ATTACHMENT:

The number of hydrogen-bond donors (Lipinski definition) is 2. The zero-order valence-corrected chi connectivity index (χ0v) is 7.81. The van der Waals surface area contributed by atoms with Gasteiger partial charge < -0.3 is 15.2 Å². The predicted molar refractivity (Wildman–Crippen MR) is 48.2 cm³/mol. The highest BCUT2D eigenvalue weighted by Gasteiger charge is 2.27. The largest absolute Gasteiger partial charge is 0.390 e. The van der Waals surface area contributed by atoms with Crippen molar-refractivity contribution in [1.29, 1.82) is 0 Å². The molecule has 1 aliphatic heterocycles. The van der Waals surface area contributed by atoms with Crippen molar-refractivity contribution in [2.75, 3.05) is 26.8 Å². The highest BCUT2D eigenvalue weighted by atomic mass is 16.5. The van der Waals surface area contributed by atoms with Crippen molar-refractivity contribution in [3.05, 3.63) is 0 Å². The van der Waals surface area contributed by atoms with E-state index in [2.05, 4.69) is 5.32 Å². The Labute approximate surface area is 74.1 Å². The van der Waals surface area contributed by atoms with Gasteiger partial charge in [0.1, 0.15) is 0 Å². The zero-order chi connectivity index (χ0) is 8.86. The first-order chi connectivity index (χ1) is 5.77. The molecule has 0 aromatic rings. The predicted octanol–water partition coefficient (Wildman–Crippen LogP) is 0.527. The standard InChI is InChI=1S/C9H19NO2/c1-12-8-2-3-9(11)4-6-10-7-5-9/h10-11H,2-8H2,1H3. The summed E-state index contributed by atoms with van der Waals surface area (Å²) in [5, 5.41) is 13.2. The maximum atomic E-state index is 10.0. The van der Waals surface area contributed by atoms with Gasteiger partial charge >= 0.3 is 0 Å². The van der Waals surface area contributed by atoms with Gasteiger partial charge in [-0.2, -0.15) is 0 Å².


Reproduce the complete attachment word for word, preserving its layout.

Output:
The number of hydrogen-bond donors (Lipinski definition) is 2. The zero-order valence-corrected chi connectivity index (χ0v) is 7.81. The van der Waals surface area contributed by atoms with Gasteiger partial charge < -0.3 is 15.2 Å². The predicted molar refractivity (Wildman–Crippen MR) is 48.2 cm³/mol. The highest BCUT2D eigenvalue weighted by Gasteiger charge is 2.27. The largest absolute Gasteiger partial charge is 0.390 e. The van der Waals surface area contributed by atoms with Crippen molar-refractivity contribution in [1.29, 1.82) is 0 Å². The molecule has 1 aliphatic heterocycles. The van der Waals surface area contributed by atoms with Crippen molar-refractivity contribution in [2.75, 3.05) is 26.8 Å². The highest BCUT2D eigenvalue weighted by atomic mass is 16.5. The van der Waals surface area contributed by atoms with Crippen molar-refractivity contribution in [3.05, 3.63) is 0 Å². The van der Waals surface area contributed by atoms with E-state index in [2.05, 4.69) is 5.32 Å². The Labute approximate surface area is 74.1 Å². The van der Waals surface area contributed by atoms with Gasteiger partial charge in [0.1, 0.15) is 0 Å². The zero-order chi connectivity index (χ0) is 8.86. The first-order chi connectivity index (χ1) is 5.77. The molecule has 0 aromatic rings. The predicted octanol–water partition coefficient (Wildman–Crippen LogP) is 0.527. The standard InChI is InChI=1S/C9H19NO2/c1-12-8-2-3-9(11)4-6-10-7-5-9/h10-11H,2-8H2,1H3. The summed E-state index contributed by atoms with van der Waals surface area (Å²) in [5, 5.41) is 13.2. The maximum atomic E-state index is 10.0. The van der Waals surface area contributed by atoms with Gasteiger partial charge >= 0.3 is 0 Å². The van der Waals surface area contributed by atoms with Gasteiger partial charge in [-0.2, -0.15) is 0 Å².